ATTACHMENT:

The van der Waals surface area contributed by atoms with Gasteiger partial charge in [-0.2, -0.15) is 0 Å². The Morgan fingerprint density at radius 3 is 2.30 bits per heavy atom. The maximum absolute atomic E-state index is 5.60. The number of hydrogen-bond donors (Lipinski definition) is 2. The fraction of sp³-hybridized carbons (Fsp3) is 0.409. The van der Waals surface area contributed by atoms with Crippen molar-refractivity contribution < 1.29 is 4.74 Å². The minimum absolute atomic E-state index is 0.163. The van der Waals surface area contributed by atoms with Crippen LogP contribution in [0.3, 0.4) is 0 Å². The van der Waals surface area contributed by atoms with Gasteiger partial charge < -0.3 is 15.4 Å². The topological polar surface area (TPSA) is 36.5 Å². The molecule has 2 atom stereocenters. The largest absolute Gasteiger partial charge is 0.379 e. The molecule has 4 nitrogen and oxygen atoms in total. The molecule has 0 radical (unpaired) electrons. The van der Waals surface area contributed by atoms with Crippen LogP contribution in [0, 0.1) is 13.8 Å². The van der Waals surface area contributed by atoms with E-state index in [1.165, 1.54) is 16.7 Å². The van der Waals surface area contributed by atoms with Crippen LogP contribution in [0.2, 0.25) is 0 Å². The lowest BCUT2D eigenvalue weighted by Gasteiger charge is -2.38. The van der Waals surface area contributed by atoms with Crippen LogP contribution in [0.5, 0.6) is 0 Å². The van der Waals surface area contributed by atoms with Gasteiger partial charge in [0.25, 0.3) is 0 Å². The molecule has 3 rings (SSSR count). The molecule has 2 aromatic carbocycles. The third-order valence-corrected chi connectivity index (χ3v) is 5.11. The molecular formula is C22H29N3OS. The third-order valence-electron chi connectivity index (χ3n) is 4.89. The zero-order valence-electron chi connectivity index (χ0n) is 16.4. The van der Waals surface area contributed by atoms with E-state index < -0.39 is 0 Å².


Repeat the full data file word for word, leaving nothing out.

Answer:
The van der Waals surface area contributed by atoms with Gasteiger partial charge in [-0.2, -0.15) is 0 Å². The Morgan fingerprint density at radius 3 is 2.30 bits per heavy atom. The maximum absolute atomic E-state index is 5.60. The number of hydrogen-bond donors (Lipinski definition) is 2. The fraction of sp³-hybridized carbons (Fsp3) is 0.409. The van der Waals surface area contributed by atoms with Crippen molar-refractivity contribution < 1.29 is 4.74 Å². The minimum absolute atomic E-state index is 0.163. The van der Waals surface area contributed by atoms with Crippen LogP contribution in [0.3, 0.4) is 0 Å². The van der Waals surface area contributed by atoms with Gasteiger partial charge < -0.3 is 15.4 Å². The topological polar surface area (TPSA) is 36.5 Å². The molecule has 2 atom stereocenters. The largest absolute Gasteiger partial charge is 0.379 e. The molecule has 4 nitrogen and oxygen atoms in total. The molecule has 0 radical (unpaired) electrons. The van der Waals surface area contributed by atoms with Crippen LogP contribution in [0, 0.1) is 13.8 Å². The van der Waals surface area contributed by atoms with E-state index in [1.165, 1.54) is 16.7 Å². The van der Waals surface area contributed by atoms with Crippen LogP contribution in [0.2, 0.25) is 0 Å². The lowest BCUT2D eigenvalue weighted by Gasteiger charge is -2.38. The van der Waals surface area contributed by atoms with Crippen LogP contribution in [0.5, 0.6) is 0 Å². The van der Waals surface area contributed by atoms with Gasteiger partial charge in [0.25, 0.3) is 0 Å². The molecule has 3 rings (SSSR count). The molecule has 2 aromatic carbocycles. The third-order valence-corrected chi connectivity index (χ3v) is 5.11. The molecular formula is C22H29N3OS. The third-order valence-electron chi connectivity index (χ3n) is 4.89. The zero-order valence-electron chi connectivity index (χ0n) is 16.4. The van der Waals surface area contributed by atoms with E-state index < -0.39 is 0 Å².